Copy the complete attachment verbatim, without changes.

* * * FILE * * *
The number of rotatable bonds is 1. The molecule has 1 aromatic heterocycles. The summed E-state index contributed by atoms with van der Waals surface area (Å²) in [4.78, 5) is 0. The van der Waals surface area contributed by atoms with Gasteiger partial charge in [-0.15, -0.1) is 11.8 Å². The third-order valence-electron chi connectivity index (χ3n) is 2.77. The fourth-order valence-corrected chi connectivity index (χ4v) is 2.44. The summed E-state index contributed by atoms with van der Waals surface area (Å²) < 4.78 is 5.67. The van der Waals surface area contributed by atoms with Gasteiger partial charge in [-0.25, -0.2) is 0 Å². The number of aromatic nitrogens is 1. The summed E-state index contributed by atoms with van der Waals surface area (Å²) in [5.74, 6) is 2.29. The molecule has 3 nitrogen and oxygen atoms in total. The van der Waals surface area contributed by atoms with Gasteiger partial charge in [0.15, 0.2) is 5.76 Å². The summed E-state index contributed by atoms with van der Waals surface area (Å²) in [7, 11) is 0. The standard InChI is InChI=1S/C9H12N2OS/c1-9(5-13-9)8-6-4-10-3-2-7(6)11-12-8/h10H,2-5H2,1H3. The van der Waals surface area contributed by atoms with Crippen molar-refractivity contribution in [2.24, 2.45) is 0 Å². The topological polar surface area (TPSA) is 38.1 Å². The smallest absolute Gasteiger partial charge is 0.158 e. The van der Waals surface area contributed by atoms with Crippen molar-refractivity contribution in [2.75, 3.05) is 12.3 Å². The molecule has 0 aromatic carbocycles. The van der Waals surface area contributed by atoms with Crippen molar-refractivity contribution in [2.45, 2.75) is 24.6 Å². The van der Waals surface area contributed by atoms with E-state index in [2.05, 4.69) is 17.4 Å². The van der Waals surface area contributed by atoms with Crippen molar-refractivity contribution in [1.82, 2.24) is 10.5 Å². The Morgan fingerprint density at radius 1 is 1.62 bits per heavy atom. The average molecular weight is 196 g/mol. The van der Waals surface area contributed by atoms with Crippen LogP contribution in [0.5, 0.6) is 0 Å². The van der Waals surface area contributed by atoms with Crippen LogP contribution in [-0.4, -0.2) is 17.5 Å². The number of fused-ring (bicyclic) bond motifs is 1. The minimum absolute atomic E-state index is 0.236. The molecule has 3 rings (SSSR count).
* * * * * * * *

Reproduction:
The number of rotatable bonds is 1. The molecule has 1 aromatic heterocycles. The summed E-state index contributed by atoms with van der Waals surface area (Å²) in [4.78, 5) is 0. The van der Waals surface area contributed by atoms with Gasteiger partial charge in [-0.15, -0.1) is 11.8 Å². The third-order valence-electron chi connectivity index (χ3n) is 2.77. The fourth-order valence-corrected chi connectivity index (χ4v) is 2.44. The summed E-state index contributed by atoms with van der Waals surface area (Å²) < 4.78 is 5.67. The van der Waals surface area contributed by atoms with Gasteiger partial charge in [-0.25, -0.2) is 0 Å². The number of aromatic nitrogens is 1. The summed E-state index contributed by atoms with van der Waals surface area (Å²) in [5.74, 6) is 2.29. The molecule has 3 nitrogen and oxygen atoms in total. The van der Waals surface area contributed by atoms with Gasteiger partial charge in [0.15, 0.2) is 5.76 Å². The summed E-state index contributed by atoms with van der Waals surface area (Å²) in [7, 11) is 0. The standard InChI is InChI=1S/C9H12N2OS/c1-9(5-13-9)8-6-4-10-3-2-7(6)11-12-8/h10H,2-5H2,1H3. The van der Waals surface area contributed by atoms with Crippen molar-refractivity contribution in [2.24, 2.45) is 0 Å². The topological polar surface area (TPSA) is 38.1 Å². The smallest absolute Gasteiger partial charge is 0.158 e. The van der Waals surface area contributed by atoms with Crippen molar-refractivity contribution in [2.75, 3.05) is 12.3 Å². The molecule has 0 aromatic carbocycles. The van der Waals surface area contributed by atoms with Crippen molar-refractivity contribution in [2.45, 2.75) is 24.6 Å². The van der Waals surface area contributed by atoms with E-state index in [2.05, 4.69) is 17.4 Å². The van der Waals surface area contributed by atoms with Crippen molar-refractivity contribution in [1.82, 2.24) is 10.5 Å². The Morgan fingerprint density at radius 1 is 1.62 bits per heavy atom. The average molecular weight is 196 g/mol. The van der Waals surface area contributed by atoms with Crippen LogP contribution in [0.5, 0.6) is 0 Å². The van der Waals surface area contributed by atoms with Crippen LogP contribution in [-0.4, -0.2) is 17.5 Å². The number of fused-ring (bicyclic) bond motifs is 1. The minimum absolute atomic E-state index is 0.236. The molecule has 3 rings (SSSR count).